It seems like a new platform for connecting with and finding friends emerges each week. With the introduction of every new social-networking site, our means of self-expression change and we're presented with yet another opportunity to reinvent our identities for the virtual world. How closely our Facebook personalities are to our Twitter or Tumblr personalities is completely arbitrary — and the connection between those personas and our real selves is another story entirely. It may be shady to exaggerate your true self online, but given the opportunity to become virtually anyone with or without the problems you're grappling with, why not tweak yourself?
A recent survey done by OnePoll revealed that over 33% of women lie about their lives at least once a month over social media. The fear of being seen as boring or not having much to say were the main catalysts behind their dishonesty. The world of online diaries began with LiveJournal, but eventually its popularity plummeted and Facebook took over. A platform for honest expression without the pressure to please followers and "friends" disappeared, because honestly, who's really spilling their heart on Facebook these days?
The folks behind Pencourage realized this and ran with it. "Imagine if you could read other people's thoughts," the site prompts us. Internet users who just want to unload their lives online now have the opportunity to freely express their trials and tribulations in a community that's both supportive and eager to listen. Having only launched two months ago, the new social-media website has garnered over 3,000 users and well over 4,000 posts. Pencourage markets itself as the "anti-social" media website on account of the honesty its users pour into their posts. They want their community to be comprised of real individuals, not fabricated personas. While this is all endearing on paper, we can't help but notice the parallels to Facebook and Tumblr when we scrolled through it.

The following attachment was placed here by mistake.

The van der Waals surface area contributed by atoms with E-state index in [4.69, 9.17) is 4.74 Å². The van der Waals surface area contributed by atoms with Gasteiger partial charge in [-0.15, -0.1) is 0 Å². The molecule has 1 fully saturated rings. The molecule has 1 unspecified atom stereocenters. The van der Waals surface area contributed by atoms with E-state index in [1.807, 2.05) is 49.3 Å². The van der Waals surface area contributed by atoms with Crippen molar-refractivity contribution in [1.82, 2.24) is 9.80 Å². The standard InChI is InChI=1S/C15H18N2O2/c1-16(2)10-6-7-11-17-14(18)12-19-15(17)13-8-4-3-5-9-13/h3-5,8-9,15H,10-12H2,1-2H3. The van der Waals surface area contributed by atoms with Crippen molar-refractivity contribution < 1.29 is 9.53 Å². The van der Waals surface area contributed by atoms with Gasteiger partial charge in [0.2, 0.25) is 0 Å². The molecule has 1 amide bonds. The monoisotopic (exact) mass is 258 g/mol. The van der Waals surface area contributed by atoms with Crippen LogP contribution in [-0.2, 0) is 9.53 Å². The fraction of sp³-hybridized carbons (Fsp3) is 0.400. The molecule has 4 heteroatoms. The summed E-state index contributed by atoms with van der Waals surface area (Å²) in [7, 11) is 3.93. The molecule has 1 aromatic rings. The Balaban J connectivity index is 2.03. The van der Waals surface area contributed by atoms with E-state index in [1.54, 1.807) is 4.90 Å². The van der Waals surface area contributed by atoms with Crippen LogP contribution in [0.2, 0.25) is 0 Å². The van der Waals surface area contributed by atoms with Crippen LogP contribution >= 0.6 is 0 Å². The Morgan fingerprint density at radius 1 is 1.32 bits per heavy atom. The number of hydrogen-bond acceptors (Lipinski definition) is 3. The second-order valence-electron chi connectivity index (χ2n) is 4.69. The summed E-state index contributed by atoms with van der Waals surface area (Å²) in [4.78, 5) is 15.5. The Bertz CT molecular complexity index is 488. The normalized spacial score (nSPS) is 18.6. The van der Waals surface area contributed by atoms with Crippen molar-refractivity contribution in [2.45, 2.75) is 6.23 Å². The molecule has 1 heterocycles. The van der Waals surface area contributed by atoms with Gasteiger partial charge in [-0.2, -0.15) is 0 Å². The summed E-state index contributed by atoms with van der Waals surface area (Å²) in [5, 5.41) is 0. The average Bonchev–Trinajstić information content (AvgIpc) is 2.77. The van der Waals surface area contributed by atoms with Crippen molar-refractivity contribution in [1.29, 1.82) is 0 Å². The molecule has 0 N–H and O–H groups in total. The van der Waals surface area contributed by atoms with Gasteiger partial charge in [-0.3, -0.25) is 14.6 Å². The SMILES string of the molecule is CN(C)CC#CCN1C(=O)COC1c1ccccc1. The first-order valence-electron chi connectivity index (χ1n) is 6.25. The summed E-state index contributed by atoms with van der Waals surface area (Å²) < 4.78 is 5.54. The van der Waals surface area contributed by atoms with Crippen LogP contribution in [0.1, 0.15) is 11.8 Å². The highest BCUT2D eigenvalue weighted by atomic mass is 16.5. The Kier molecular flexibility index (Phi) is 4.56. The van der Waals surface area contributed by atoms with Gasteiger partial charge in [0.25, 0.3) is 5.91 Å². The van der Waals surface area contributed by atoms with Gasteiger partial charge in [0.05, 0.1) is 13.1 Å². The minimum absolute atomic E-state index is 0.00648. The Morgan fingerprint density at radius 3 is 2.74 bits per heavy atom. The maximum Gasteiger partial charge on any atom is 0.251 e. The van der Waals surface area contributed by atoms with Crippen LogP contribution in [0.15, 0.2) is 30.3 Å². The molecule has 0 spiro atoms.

In an attempt to forego the quest for online validation, Pencourage hypocritically enables it. Under each diary-like entry, there is a space for other users to comment on the post. Users can also see the exact number of people who read their article. "We work very hard presenting ourselves to the world online, pretending and attempting to be happy all the time which is exhausting and ultimately unfulfilling," says Dr. Michael Sinclair of City Psychology Group. True, but we can't help but find it odd that a site founded on the principle of sharing honest lives over digitally fabricated ones would even provide the option to comment on a diary post. And while they may not want to validate posts with likes and comments, offering information on who's read the article effectively does just that. Who's to say that as the site grows, users will start to exaggerate or omit parts of their lives to make it seem like their lives are more or less fulfilling than they really are, so they can get more reads or comments? There's already a popularity contest in the works with the "Most Popular" tab that shows the site's top posts.
"Omitting the less-desirable imperfections of our lives from the conversations with our 'friends' online leads to less opportunity to feel empathised with — resulting in a greater sense of disconnection from others," Sinclair continued. In our book, a friend is someone who doesn't mind knowing the "less desirable" parts of your life — and whether or not they approve, they'll do more than show you with just the click of a mouse. Call us old-fashioned, but nothing really compares to meeting for coffee and having an honest conversation unchained from the "like" button that haunts our sense of self-worth online. (The Daily Mail)
Photo: Courtesy of Pencourage.